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DOC: Details on creating recipes. Not finished

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# Writing a conda recipe for a FSL project
This document describes how to write a conda recipe for a FSL project. All FSL
project repositories have an associated recipe repository, which contains
metadata describing how to build a conda recipe from the project repository.
You can create a conda recipe by hand, or you can use a script to
automatically generate an initial version of a repository for your project.
Conda recipes for all FSL projects, and some internally packaged dependencies,
are hosted in the [fsl/conda](https://git.fmrib.ox.ac.uk/fsl/conda/) gitlab
namespace. The name of a FSL conda recipe repository is the same as the name
of the FSL conda package - for example, the conda package for the
[`fsl/avwutils`](https://git.fmrib.ox.ac.uk/fsl/avwutils/) project is named
`fsl-avwutils`, and is hosted at
[`fsl/conda/fsl-avwutils`](https://git.fmrib.ox.ac.uk/fsl/conda/fsl-avwutils/).
## FSL conda package naming conventions
FSL conda package names must follow the [conda package naming
conventions](https://conda.io/projects/conda-build/en/latest/concepts/package-naming-conv.html#index-0),
and be comprised solely of _lowercase alpha characters, numeric digits,
underscores, hyphens, or dots_.
Furthermore, all FSL conda packages are prefixed with `fsl-`. An FSL project
with name `<project>` will have a corresponding conda package name of
`fsl-<project>`. For FSL projects with a name that begins with `fsl`
(e.g. `fslvbm`, `fsl_deface`), the leading `fsl` will be dropped in the
construction of the corresponding conda-package name. For example:
| **FSL project name** | **Conda package name** |
| -------------------- | ---------------------- |
| `avwutils` | `fsl-avwutils` |
| `fslvbm` | `fsl-vbm` |
| `fsl_deface` | `fsl-deface` |
| `fsl-mrs` | `fsl-mrs` |
| `NewNifti` | `fsl-newnifti` |
## Automatically generate a conda recipe for a FSL project
The fsl/fsl-ci-rules> project contains a utility script called
`create_conda_recipe` that can be used to automatically generate an initial
version of a recipe for a FSL project that is hosted on GitLab. This is a
useful way to start, as the `create_conda_recipe` script will generate a
recipe with a standardised structure, and with most information already
populated.
To generate an initial version of a conda recipe for a new project:
1. Make sure you have FSL installed and active in your shell environment.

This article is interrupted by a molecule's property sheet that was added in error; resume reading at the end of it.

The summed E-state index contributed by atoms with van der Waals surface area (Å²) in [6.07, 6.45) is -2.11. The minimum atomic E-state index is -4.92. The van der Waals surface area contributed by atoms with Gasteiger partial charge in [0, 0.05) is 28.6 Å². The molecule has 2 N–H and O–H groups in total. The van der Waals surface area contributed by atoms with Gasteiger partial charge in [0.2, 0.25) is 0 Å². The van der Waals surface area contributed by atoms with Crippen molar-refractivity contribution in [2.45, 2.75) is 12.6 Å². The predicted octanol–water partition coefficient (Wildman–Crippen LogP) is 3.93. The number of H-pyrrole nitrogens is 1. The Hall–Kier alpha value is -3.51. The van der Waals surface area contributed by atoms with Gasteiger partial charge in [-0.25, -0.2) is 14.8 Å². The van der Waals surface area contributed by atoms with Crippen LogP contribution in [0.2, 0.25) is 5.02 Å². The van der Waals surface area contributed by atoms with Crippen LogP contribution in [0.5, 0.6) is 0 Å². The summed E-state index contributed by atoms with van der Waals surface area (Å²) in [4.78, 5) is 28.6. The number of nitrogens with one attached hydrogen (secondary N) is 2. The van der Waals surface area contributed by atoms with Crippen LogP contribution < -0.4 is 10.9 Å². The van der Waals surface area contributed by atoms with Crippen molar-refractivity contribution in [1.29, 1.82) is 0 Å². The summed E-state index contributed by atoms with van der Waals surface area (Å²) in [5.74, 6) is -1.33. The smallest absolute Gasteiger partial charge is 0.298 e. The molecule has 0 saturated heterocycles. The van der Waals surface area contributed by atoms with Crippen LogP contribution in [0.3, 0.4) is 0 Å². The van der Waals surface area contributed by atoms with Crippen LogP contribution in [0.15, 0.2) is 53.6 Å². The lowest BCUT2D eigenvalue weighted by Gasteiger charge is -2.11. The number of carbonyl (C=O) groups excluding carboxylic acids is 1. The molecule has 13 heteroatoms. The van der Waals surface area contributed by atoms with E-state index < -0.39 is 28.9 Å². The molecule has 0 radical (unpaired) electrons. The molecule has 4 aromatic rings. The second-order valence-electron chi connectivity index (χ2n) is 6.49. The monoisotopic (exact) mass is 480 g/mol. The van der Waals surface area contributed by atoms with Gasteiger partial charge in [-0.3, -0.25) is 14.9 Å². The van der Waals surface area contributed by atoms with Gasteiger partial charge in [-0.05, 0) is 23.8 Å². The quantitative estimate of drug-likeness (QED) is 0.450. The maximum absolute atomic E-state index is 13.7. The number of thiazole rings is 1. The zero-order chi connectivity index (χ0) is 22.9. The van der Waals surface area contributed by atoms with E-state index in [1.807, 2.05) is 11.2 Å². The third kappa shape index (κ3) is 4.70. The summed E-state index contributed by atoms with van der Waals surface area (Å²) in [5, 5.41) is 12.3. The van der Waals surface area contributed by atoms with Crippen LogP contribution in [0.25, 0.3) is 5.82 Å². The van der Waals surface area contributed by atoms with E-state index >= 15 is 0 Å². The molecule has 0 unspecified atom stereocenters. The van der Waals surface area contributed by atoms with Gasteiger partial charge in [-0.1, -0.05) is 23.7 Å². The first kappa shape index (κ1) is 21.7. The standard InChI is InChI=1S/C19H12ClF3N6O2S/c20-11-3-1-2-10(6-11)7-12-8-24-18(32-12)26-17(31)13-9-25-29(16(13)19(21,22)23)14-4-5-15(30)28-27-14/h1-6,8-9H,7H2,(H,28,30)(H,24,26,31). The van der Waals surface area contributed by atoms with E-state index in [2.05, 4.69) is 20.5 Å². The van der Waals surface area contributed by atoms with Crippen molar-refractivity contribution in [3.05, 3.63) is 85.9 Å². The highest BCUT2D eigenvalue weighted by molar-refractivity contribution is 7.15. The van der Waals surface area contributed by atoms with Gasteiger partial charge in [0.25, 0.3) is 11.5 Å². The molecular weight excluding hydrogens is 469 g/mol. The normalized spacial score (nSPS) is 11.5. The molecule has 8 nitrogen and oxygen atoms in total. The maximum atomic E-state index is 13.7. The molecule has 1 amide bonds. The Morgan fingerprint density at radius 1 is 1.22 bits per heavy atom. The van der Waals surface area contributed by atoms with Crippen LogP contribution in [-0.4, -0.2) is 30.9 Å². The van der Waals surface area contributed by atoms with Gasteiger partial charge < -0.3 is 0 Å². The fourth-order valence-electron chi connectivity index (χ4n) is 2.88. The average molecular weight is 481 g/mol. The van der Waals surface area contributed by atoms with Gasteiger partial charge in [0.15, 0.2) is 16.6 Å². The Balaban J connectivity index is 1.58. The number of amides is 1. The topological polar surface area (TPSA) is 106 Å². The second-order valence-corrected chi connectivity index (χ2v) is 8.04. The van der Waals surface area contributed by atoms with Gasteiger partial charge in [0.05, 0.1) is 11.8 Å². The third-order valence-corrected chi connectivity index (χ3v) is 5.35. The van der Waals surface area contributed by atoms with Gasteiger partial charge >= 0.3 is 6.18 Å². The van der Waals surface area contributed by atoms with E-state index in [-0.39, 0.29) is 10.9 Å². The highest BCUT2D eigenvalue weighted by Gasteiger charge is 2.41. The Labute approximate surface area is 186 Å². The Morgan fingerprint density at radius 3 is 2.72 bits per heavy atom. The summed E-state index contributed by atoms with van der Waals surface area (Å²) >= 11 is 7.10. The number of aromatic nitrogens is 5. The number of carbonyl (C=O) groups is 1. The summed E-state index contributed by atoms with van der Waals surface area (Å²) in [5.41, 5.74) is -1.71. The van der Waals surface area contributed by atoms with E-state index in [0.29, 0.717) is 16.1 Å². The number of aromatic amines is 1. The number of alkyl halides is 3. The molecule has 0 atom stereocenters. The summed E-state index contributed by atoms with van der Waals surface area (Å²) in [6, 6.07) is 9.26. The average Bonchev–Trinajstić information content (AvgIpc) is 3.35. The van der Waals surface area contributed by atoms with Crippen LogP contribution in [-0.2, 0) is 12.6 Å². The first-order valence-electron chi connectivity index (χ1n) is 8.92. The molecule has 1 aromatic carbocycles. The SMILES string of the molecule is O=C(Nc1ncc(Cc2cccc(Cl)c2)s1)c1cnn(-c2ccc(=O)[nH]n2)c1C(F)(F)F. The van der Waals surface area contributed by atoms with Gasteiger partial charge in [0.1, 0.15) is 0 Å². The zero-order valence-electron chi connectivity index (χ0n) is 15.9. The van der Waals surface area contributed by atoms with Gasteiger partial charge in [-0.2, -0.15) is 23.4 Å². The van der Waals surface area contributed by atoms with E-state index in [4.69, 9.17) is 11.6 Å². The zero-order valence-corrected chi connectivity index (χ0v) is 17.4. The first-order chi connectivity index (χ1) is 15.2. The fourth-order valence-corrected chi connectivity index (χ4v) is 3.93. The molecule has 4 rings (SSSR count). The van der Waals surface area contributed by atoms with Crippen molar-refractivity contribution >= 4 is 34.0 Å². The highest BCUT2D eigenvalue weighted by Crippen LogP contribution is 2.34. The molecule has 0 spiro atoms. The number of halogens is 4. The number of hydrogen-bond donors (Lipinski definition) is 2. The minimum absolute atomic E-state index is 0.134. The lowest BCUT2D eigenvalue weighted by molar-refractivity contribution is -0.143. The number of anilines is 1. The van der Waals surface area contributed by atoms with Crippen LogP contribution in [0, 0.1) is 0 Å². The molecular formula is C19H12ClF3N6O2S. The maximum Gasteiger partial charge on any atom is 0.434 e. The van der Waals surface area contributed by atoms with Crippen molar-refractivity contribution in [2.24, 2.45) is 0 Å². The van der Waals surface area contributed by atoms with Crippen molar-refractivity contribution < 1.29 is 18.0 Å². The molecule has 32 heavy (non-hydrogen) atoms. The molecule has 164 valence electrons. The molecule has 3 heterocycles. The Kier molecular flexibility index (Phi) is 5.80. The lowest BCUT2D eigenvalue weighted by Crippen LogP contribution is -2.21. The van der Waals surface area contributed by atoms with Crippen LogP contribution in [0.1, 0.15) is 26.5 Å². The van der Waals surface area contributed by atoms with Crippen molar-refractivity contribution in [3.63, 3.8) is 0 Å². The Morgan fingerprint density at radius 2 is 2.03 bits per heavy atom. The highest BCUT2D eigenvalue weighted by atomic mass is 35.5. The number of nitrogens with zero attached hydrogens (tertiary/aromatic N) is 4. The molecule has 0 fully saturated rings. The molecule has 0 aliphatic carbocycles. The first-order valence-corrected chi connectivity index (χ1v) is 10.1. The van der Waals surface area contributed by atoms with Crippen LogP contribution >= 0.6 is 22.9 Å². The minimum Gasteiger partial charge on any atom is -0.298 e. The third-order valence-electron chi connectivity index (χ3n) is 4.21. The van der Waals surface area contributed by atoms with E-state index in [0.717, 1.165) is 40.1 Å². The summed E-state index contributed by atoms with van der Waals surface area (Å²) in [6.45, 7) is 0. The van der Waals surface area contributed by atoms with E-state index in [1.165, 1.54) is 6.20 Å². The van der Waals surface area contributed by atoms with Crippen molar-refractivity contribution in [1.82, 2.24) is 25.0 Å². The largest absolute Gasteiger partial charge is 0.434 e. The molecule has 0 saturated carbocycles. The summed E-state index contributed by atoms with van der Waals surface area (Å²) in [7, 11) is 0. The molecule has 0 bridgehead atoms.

2. Create a [GitLab personal access
token](https://docs.gitlab.com/ee/user/profile/personal_access_tokens.html#personal-access-tokens),
which will allow you to use the GitLab API.
3. Clone the `fsl/fsl-ci-rules` repository, and configure your environment
so you can use `create_conda_recipe`:
```
git clone https://git.fmrib.ox.ac.uk/fsl/fsl-ci-rules.git
export PYTHONPATH=$(pwd)/fsl-ci-rules/utils/
```
4. Call the script to generate an initial version of the recipe:
```
fslpython -m create_conda_recipe -t <token> <project_path>
```
where:
- `<token>` is you GitLab personal access token
- `<project_path>` is the GitLab repository path of your project (e.g.
`fsl/avwutils`, `paulmc/fsleyes`, etc), or the full URL to a git
repository.
The `create_conda_recipe` script will automatically create a conda recipe
repository on GitLab, named according to the FSL conda package naming
conventions outlined above.
The `create_conda_recipe` script has a few options allowing you to control its
behaviour (e.g. create a recipe repository locally insteaad of on GitLab,
create the recipe from a branch other than `master` from the project
repository) - run `fslpython -m create_conda_recipe -h` for help on the
available options.
## Create a conda recipe for a FSL project by hand
We recommend using the `create_conda_recipe` script as outlined above, to
generate an initial version of the recipe for your FSL projec. This has the
advantage that recipes for all FSL projects will follow a few simple
conventions and standards. However, it is possible to create a conda recipe
by hand.
Useful information on creating conda recipes can be found at these websites:
- https://docs.conda.io/projects/conda-build/en/latest/resources/define-metadata.html
- https://python-packaging-tutorial.readthedocs.io/en/latest/conda.html
A FSL conda recipe contains the following:
- `meta.yaml`: A YAML file which contains a description of the conda package,
including its name, current version, URL to the project repository, and
list of dependencies.
- `build.sh`: A bash script which is executed in order to build the
package. For FSL C++ projects, this script essentially just calls
`$FSLDIR/etc/fslconf/fsl-devel.sh`, then runs `make` and `make
install`. For FSL `Makefile`-based projects, `build.sh` is required, but
for Python-based projects, `build.sh` may or may not be necessary.
- `post-link.sh`: For projects which provide executables that are installed
into `$FSLDIR/bin/`, this script is used to conditionally create wrapper
scripts in `$FSLDIR/share/fsl/bin/`, as outlined in
[`official_fsl_installations.md`](official_fsl_installations.md). This
script is not required for projects which do not provide any executables.
- `pre-unlink.sh`: This script is called when a package is *uninstalled* -
its job is to remove any wrapper scripts that were created by
`post-link.sh`. script is not required for projects which do not provide
any executables.
A FSL conda recipe is simply a flat directory containing the above files. FSL
projects are broadly divided into one of the following types:
- **`Makefile`-based project**: FSL projects which use a FSL-style